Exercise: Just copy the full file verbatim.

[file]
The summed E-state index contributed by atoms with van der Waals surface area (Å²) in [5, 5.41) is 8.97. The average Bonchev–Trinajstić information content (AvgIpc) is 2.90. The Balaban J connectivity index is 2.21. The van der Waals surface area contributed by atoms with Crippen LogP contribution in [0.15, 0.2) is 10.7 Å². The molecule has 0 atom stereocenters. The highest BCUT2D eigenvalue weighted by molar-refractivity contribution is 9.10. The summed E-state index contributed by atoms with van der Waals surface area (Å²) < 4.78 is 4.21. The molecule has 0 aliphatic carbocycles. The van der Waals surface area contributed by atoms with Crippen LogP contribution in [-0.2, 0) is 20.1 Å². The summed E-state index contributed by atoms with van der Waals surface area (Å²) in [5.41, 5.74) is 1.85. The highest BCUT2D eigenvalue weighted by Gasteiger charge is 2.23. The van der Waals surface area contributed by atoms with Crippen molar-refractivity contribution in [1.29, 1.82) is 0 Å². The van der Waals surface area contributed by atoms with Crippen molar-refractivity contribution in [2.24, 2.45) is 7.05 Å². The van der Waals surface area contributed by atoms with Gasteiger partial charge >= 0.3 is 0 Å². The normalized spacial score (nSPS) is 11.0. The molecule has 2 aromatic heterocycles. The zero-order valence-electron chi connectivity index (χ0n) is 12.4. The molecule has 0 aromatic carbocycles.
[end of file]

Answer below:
The summed E-state index contributed by atoms with van der Waals surface area (Å²) in [5, 5.41) is 8.97. The average Bonchev–Trinajstić information content (AvgIpc) is 2.90. The Balaban J connectivity index is 2.21. The van der Waals surface area contributed by atoms with Crippen LogP contribution in [0.15, 0.2) is 10.7 Å². The molecule has 0 atom stereocenters. The highest BCUT2D eigenvalue weighted by molar-refractivity contribution is 9.10. The summed E-state index contributed by atoms with van der Waals surface area (Å²) < 4.78 is 4.21. The molecule has 0 aliphatic carbocycles. The van der Waals surface area contributed by atoms with Crippen LogP contribution in [-0.2, 0) is 20.1 Å². The summed E-state index contributed by atoms with van der Waals surface area (Å²) in [5.41, 5.74) is 1.85. The highest BCUT2D eigenvalue weighted by Gasteiger charge is 2.23. The van der Waals surface area contributed by atoms with Crippen molar-refractivity contribution in [1.29, 1.82) is 0 Å². The van der Waals surface area contributed by atoms with Crippen molar-refractivity contribution in [2.24, 2.45) is 7.05 Å². The van der Waals surface area contributed by atoms with Gasteiger partial charge >= 0.3 is 0 Å². The normalized spacial score (nSPS) is 11.0. The molecule has 2 aromatic heterocycles. The zero-order valence-electron chi connectivity index (χ0n) is 12.4. The molecule has 0 aromatic carbocycles.